It seemed that everyone around me was much more concerned about my trip than I was, which can probably be attributed in part to my adventurous spirit as a 23-year-old who wants to experience the world by any means necessary. It also had to do with my faith in the people who chose to sponsor me, because I knew that my bishop and my diocese would never seek to put my life in danger for any reason.
So, as Rev. Nat Katz preached so eloquently during his (impromptu) sermon at the Cathedral of Praying Hands in Lahore, I packed something else with me besides my toothbrush and head scarf. I packed trust. Something inside me knew that this trip was going to be a once-in-a-lifetime experience that I would exponentially regret if I did not take. I knew that God would be with me on this journey and that we would all be well cared for by our sister diocese on the other side of the world.
So, with my three fellow delegates who have now become my friends, I hopped on a 19-hour plane ride to Lahore, Pakistan with a full heart and an open mind.
Warmth and generosity in Pakistan
Any apprehension I had about this trip was immediately dispelled as soon as I was greeted at the airport with warmth and friendship from our Pakistani hosts, especially the incredible team of the Diocese of Raiwind who made our trip so inspiring, entertaining and memorable. I truly will never be able to thank them all enough for their companionship, authenticity, overwhelming generosity and curiosity. They greeted us as new friends instead of just guests or delegates and brought us into the rawness and vulnerability of their realities and the problems they face in modern Pakistani society.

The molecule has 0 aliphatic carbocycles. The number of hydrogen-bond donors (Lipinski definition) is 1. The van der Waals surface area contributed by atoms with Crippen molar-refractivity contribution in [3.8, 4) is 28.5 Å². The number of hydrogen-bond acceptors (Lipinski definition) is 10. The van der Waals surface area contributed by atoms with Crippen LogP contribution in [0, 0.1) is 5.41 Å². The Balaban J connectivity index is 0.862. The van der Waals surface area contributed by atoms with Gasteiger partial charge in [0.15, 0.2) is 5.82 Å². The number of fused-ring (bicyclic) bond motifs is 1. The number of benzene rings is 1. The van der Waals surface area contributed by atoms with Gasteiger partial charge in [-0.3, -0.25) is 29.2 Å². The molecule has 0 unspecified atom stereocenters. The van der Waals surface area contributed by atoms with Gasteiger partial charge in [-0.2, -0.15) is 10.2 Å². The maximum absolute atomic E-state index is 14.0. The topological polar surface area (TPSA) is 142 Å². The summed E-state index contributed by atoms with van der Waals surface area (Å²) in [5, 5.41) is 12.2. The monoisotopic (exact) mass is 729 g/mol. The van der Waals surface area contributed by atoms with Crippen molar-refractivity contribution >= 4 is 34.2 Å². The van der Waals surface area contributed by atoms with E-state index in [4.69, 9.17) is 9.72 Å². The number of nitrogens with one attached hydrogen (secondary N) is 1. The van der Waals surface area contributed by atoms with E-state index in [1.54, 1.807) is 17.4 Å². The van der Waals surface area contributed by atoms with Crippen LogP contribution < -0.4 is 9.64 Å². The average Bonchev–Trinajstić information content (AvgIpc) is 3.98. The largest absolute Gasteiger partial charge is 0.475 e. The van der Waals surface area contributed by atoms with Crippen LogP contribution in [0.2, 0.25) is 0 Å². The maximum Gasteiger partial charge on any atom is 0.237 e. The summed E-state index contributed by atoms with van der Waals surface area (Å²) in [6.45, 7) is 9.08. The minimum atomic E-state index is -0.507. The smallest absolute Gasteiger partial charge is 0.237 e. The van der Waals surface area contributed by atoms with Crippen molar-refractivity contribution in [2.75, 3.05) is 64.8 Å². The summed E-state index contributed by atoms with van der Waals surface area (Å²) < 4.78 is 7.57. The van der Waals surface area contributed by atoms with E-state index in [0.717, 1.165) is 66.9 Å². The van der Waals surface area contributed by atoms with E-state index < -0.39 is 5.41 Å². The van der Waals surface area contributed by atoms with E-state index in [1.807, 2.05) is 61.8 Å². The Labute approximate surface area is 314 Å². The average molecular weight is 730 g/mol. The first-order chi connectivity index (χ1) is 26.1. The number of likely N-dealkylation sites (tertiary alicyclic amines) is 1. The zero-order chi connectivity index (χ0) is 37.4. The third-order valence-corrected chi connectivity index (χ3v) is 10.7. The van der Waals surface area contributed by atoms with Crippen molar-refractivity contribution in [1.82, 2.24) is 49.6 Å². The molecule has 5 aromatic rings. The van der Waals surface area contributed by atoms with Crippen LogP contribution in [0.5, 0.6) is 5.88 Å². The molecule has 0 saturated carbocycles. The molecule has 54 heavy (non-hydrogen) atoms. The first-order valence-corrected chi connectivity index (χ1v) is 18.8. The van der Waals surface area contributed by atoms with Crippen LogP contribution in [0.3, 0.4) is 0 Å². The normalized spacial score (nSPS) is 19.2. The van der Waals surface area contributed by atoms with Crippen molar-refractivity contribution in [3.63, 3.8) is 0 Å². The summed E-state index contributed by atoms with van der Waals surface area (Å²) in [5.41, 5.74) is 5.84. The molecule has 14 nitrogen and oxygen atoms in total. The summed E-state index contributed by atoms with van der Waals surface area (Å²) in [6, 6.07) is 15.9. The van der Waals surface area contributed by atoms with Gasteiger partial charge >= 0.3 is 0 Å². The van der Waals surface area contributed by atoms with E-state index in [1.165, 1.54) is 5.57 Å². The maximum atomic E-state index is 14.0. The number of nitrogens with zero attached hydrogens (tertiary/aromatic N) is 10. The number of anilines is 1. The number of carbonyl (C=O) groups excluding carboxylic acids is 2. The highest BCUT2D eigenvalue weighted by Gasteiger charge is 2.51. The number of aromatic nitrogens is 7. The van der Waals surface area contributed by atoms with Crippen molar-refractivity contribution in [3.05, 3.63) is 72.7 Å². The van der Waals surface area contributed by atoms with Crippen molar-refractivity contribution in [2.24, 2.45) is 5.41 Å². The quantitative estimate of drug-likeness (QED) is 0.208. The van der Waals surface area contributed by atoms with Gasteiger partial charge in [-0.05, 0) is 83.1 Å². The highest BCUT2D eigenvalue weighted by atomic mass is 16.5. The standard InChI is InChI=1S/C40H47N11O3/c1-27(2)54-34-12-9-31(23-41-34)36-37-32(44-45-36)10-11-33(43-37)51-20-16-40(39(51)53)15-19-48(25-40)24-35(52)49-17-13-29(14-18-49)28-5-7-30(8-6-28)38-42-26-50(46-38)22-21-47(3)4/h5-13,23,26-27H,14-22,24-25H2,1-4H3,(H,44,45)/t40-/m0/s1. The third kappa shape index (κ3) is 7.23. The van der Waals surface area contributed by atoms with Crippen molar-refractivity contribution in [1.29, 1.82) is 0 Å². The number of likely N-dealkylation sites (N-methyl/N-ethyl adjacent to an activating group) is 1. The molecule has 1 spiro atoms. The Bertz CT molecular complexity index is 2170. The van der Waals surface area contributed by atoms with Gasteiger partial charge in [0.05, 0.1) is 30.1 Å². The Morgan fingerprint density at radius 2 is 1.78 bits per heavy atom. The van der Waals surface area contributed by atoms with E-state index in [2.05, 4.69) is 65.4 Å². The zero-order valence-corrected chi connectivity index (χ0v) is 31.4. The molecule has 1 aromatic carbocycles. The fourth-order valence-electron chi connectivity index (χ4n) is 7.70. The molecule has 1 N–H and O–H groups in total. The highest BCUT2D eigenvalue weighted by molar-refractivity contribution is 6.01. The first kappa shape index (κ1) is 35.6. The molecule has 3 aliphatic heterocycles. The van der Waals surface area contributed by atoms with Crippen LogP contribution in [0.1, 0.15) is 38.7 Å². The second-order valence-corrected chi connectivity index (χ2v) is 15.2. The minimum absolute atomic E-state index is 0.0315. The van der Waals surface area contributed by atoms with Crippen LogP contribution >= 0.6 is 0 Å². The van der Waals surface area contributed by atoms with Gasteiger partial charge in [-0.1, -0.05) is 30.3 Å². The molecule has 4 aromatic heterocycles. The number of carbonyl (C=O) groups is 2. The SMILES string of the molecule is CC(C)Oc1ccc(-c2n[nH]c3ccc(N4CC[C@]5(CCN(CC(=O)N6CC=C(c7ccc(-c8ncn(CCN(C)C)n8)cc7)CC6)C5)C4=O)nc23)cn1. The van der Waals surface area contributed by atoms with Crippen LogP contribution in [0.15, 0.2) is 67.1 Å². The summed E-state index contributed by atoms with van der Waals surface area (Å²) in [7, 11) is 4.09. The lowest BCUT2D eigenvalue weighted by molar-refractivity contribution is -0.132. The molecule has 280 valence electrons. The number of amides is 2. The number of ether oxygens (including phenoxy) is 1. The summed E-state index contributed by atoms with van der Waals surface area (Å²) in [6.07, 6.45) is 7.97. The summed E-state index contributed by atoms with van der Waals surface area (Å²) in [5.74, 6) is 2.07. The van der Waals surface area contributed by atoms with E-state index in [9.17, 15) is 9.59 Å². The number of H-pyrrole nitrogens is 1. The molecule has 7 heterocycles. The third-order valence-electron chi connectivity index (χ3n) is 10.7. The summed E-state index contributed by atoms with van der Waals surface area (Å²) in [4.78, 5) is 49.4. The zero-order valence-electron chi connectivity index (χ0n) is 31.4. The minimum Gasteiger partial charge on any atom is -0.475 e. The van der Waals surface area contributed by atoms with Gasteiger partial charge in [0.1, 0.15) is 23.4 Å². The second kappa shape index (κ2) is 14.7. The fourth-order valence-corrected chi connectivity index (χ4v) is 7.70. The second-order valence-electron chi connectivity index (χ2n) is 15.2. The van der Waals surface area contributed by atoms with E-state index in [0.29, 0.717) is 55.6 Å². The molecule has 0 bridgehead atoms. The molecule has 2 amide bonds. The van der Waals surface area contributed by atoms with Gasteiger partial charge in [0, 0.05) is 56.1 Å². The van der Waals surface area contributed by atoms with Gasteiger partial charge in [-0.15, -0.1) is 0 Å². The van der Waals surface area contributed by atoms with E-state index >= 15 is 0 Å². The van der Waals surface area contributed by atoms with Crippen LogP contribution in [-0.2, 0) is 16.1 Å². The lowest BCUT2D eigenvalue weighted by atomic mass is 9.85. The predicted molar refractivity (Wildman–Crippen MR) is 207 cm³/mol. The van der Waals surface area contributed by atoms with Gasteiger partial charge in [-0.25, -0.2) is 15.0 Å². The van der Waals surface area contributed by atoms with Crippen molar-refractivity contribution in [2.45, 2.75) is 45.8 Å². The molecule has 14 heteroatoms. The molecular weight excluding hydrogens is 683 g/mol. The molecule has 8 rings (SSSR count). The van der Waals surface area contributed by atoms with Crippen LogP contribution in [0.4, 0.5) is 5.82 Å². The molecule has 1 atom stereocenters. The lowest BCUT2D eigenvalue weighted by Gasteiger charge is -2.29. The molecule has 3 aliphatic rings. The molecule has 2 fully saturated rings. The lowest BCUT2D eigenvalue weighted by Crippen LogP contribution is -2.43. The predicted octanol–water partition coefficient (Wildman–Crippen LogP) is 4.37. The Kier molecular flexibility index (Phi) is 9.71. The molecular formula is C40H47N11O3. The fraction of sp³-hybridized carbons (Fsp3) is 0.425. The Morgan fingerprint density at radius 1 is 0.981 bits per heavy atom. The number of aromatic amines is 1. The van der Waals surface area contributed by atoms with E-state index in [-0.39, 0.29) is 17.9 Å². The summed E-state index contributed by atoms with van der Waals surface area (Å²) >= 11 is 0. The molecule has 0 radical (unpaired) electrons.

In addition to sharing about their own lives and struggles, these people and many other participants of the conference showed boundless interest in our lives and issues as Americans; asking our opinions on the new president, the Muslim ban, feminism, gay marriage, police brutality and several other societal topics of conversation our country is currently engaged in. It was refreshing to hear new (even if not always positive) perspectives discussed with honesty and respect on all sides.